NATO leaders at the Brussels summit on Monday agreed to maintain funding for the Hamid Karzai International Airport in Kabul after the Resolute Support mission in Afghanistan ends.
Addressing a press conference after the summit, NATO Secretary General Jens Stoltenberg said the RS mission is ending but NATO will continue supporting Afghanistan in four ways: funding Afghan forces, out-of-country training for Afghan forces, a continued civilian presence, and maintaining "critical infrastructure" such as the Kabul airport.
“NATO and allies are now working on how to ensure the continued operation of an international airport in Kabul. There were meetings also on the sidelines of the summit today. Turkey of course plays a key role in those efforts. We are working on exactly how to do it but there is a strong commitment from NATO and from NATO allies to ensure that we can operate an international airport,” he said.
NATO leaders in a statement issued from the Brussels summit affirmed their commitment to continue to stand with Afghanistan, its people, and its institutions in promoting security and upholding the hard-won gains of the last 20 years.
“Recalling our previous commitments, NATO will continue to provide training and financial support to the Afghan National Defense and Security Forces, including through the Afghan National Army Trust Fund,” the statement said.
It added that NATO will retain a Senior Civilian Representative’s Office in Kabul to continue diplomatic engagement and enhance its partnership with Afghanistan.
"Recognizing its importance to an enduring diplomatic and international presence, as well as to Afghanistan's connectivity with the world, NATO will provide transitional funding to ensure continued functioning of Hamid Karzai International Airport," said the statement.
“We will also step up dialogue on Afghanistan with relevant international and regional partners,” the statement said. “We continue to support the ongoing Afghan-owned and Afghan-led peace process, and call on all stakeholders to help Afghanistan foster a lasting inclusive political settlement that puts an end to violence; safeguards the human rights of Afghans, particularly women, children, and minorities; upholds the rule of law; and ensures that Afghanistan never again serves as a safe haven for terrorists.”
This comes as Turkey President Recep Tayyip Erdogan on Sunday said his country would be the "only reliable" country left to stabilize Afghanistan after the US pulls out its troops.
Quoted by AFP, Erdogan said he will discuss the issue in his first face-to-face meeting with US President Joe Biden on the margins of a NATO summit in Brussels on Monday.
The withdrawal of US forces has been completed by more than 50 percent, the US Central Command said last week.
Turkey has reportedly said it is prepared to keep troops in Afghanistan to protect Kabul airport, the main exit route for western diplomats and humanitarian workers.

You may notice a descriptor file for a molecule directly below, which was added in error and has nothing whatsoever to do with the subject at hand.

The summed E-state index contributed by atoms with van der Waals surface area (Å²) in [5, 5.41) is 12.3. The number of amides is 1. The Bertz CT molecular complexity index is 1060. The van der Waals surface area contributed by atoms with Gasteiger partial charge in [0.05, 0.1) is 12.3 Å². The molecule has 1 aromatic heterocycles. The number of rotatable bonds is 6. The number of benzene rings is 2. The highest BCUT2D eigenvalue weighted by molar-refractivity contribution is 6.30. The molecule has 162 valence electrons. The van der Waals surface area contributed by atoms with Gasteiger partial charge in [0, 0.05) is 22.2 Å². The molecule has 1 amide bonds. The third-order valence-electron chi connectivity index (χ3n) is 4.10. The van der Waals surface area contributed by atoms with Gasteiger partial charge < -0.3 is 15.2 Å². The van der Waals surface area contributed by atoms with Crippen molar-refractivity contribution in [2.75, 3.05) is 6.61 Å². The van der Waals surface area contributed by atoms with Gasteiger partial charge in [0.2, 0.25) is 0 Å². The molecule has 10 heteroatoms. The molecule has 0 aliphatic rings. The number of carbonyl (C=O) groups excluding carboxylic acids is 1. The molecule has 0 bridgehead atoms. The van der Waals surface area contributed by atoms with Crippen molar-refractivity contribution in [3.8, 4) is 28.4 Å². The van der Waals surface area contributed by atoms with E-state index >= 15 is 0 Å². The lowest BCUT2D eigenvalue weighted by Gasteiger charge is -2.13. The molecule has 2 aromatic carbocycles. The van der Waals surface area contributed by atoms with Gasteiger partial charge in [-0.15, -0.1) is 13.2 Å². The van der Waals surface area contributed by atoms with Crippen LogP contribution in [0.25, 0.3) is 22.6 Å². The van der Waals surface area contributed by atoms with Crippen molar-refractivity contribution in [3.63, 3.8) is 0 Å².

According to AFP, Erdogan said on Sunday that Turkish officials had informed their American counterparts about Ankara's plans in Afghanistan after the US troop pullout, without providing details.
They are "pleased and happy. We will be able to discuss the Afghanistan process with them," he said.
An official from Afghanistan’s Civil Aviation Authority said work is underway on a security framework for Hamid Karzai International Airport in Kabul that will be finalized soon, but added that the government so far has not decided whether to hand over the responsibilities of the airport to Turkish forces once all foreign troops depart.
The security of the international airport after the full withdrawal of US and coalition forces has been a major concern for Afghanistan’s allies at NATO, which is expected to discuss the issue in a meeting this week with members of the alliance including Turkey.
The aviation authority pledged that Afghanistan will have the ability to independently conduct airport operations after the withdrawal of troops.
A member of the Taliban negotiating team in Doha told TOLOnews that the possibility of handing over the airport authority to Turkish forces will have a negative impact on the peace negotiations.
The Taliban in a statement last week said the safety of the airport is part of the responsibility of Afghans, and called on all international troops, including Turkey’s forces, to leave Afghanistan under the Doha agreement signed in 2020.
At a press conference on Friday, NATO chief Jens Stoltenberg said the alliance is talking with different allies, including Turkey, on maintaining support for the international airport in Kabul after the US and coalition forces withdraw from the country.
He said the issue is important not only for NATO: An airport and all the critical infrastructure is important for the whole international community, for the diplomatic presence of all countries, and for development aid and different aid organizations.